Peria Jerry – 24th overall
2010: 16 games, 0 starts, 9 tackles, 2 sacks, 1 PD
2009: 2 games, 2 starts, 1 tackle
Ziggy Hood – 32nd overall
2010: 16 games, 9 starts, 20 tackles, 3 sacks, 1 PD
2009: 16 games, 0 starts, 8 tackles, 1 sack, 2 PD
Ron Brace – 40th overall
2010: 13 games, 5 starts, 23 tackles
2009: 9 games, 2 starts, 8 tackles
Fili Moala – 56th overall
2010: 16 games, 16 starts, 26 tackles, 1 PD
2009: 10 games, 1 start, 7 tackles
Jarron Gilbert – 68th overall
2010: 1 game, 0 starts, 1 tackle
2009: 4 games, 0 starts, 1 tackle
By comparison, Indy’s own Fili Moala outperforms all of the players drafted in his range except Ziggy Hood. While Peria Jerry has picked up a couple of sacks, he has not been nearly as big of a steady factor or contributor as Moala. Also, as has been mentioned before at Coltzilla, while Moala did not record any sacks in 2010, he was markedly more effective penetrating the pocket and generating pressure on opposing quarterbacks. There was more than one sack that I give Moala credit for creating in 2010.
In the end, Moala has not proven to be a game-changing mind-blowing defensive performer in his first two seasons. Of course, Pasquarelli’s story explains that this is to be expected. Even players who makes jumps in their second season, like Moala, are not often Pro Bowl performers this early in their careers.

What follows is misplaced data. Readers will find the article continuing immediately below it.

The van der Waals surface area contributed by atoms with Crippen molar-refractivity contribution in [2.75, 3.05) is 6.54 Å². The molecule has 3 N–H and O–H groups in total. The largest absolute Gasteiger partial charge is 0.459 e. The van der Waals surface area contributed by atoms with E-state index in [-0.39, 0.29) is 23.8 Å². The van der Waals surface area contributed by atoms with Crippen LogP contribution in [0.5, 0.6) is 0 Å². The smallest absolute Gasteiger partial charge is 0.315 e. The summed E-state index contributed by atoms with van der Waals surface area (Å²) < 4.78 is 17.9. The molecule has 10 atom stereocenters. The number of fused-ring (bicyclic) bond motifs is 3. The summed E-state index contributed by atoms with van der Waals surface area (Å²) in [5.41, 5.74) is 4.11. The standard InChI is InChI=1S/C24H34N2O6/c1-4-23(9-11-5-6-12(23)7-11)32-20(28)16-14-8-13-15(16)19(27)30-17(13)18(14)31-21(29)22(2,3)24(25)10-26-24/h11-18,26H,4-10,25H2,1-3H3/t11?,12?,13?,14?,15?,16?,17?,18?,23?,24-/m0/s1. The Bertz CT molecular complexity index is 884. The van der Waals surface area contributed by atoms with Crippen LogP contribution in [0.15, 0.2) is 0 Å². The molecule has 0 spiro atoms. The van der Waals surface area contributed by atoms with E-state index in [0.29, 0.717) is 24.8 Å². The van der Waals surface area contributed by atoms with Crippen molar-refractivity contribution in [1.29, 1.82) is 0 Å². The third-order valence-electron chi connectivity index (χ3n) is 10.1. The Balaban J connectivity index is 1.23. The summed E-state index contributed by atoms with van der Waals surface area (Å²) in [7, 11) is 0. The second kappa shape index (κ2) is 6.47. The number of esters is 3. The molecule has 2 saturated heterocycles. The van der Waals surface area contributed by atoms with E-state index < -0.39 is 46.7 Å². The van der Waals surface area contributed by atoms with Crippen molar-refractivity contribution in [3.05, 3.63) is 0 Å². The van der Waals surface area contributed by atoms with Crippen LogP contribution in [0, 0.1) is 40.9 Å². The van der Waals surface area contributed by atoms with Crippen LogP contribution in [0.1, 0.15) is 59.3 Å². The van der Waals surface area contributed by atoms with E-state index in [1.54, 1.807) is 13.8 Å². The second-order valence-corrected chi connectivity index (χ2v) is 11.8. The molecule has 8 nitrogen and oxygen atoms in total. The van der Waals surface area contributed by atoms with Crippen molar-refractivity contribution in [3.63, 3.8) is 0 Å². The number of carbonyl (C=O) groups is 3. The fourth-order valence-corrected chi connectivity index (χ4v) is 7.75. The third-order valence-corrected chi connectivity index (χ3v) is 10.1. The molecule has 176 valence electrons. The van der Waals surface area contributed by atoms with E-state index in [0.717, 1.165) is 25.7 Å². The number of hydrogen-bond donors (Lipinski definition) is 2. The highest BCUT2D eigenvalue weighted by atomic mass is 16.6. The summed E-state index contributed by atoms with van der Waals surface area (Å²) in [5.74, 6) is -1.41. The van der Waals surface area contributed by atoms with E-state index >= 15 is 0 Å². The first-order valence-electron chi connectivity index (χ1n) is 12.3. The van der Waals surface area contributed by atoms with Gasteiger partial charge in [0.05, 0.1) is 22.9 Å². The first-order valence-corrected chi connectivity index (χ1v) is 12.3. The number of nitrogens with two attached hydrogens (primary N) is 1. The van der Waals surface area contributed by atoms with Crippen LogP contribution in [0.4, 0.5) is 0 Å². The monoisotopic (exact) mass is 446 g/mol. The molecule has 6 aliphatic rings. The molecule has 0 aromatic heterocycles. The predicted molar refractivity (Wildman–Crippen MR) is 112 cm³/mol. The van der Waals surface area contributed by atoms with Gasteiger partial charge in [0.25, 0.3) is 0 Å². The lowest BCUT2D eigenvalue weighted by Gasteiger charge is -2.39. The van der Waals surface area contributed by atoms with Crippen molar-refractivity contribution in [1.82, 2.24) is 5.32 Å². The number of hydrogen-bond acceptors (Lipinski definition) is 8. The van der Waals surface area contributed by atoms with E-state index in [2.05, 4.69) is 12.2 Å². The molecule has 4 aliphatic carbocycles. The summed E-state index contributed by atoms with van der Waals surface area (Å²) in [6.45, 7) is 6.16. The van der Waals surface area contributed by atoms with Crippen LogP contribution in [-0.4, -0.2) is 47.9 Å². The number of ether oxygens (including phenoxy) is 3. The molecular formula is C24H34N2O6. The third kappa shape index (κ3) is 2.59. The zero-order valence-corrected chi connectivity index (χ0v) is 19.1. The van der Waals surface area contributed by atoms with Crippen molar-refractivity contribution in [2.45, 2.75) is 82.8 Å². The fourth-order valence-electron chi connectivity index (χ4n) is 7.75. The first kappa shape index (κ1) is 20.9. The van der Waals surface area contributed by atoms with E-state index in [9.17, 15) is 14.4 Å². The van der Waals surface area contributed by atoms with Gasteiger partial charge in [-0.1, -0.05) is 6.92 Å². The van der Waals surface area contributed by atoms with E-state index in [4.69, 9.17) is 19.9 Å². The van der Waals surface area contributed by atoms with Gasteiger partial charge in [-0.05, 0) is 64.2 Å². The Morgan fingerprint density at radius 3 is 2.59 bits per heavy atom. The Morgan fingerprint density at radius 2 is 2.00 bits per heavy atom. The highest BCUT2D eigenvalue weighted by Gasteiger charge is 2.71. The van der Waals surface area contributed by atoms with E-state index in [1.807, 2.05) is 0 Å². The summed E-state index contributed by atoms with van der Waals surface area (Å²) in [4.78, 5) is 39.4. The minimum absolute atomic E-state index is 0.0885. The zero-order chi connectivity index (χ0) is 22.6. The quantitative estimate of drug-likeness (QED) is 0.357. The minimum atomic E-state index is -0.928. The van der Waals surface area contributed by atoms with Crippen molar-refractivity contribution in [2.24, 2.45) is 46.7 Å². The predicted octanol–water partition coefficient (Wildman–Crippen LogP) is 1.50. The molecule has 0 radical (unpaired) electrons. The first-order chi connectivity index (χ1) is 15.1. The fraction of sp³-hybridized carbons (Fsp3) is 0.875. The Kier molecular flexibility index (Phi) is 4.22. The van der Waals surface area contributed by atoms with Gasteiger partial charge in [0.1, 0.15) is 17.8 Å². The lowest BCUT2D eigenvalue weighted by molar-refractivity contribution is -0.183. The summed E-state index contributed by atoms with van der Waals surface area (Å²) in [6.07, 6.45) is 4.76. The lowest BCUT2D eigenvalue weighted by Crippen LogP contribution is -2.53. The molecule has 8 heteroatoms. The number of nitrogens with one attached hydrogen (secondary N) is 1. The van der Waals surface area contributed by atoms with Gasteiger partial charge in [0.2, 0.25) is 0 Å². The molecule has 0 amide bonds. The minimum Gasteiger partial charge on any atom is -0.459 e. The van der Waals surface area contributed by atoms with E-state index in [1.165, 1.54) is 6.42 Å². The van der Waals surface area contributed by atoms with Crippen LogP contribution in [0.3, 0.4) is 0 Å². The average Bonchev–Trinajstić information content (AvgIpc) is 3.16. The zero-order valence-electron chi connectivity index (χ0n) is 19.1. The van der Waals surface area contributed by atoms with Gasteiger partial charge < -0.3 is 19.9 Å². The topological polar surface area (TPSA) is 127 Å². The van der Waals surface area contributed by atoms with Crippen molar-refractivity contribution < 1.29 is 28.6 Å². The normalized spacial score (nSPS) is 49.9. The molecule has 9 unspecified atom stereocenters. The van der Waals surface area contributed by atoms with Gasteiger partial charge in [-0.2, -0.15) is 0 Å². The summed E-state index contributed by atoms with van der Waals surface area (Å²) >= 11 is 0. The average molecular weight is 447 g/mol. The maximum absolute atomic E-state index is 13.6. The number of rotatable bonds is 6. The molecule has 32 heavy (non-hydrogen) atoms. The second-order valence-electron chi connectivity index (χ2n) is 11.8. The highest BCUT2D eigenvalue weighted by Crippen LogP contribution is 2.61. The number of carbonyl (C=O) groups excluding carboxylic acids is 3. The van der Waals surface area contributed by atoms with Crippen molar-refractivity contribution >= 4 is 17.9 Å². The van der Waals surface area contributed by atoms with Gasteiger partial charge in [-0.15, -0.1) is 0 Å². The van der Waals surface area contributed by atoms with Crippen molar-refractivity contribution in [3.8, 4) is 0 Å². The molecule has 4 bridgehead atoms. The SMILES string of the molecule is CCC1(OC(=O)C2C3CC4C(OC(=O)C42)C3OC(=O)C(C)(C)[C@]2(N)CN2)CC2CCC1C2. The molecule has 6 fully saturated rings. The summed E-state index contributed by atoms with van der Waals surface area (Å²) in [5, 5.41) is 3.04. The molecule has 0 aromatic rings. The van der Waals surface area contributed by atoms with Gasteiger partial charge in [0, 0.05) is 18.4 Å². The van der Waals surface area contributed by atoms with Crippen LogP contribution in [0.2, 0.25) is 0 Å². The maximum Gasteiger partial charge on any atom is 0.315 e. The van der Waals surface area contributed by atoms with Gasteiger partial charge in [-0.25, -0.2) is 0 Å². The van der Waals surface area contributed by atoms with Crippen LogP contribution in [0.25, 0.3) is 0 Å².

These observations should temper Colts fans’ expectations for Drake Nevis in his rookie season. While he certainly is the kind of disruptive interior defensive player Indianapolis covets, he will most likely not start a single game as a rookie and a single sack and double digit tackles would be exceptional for his draft position.
Everyone wants improvement and change to happen immediately. In reality, particularly on the defensive line, it takes considerable time for improvements to occur.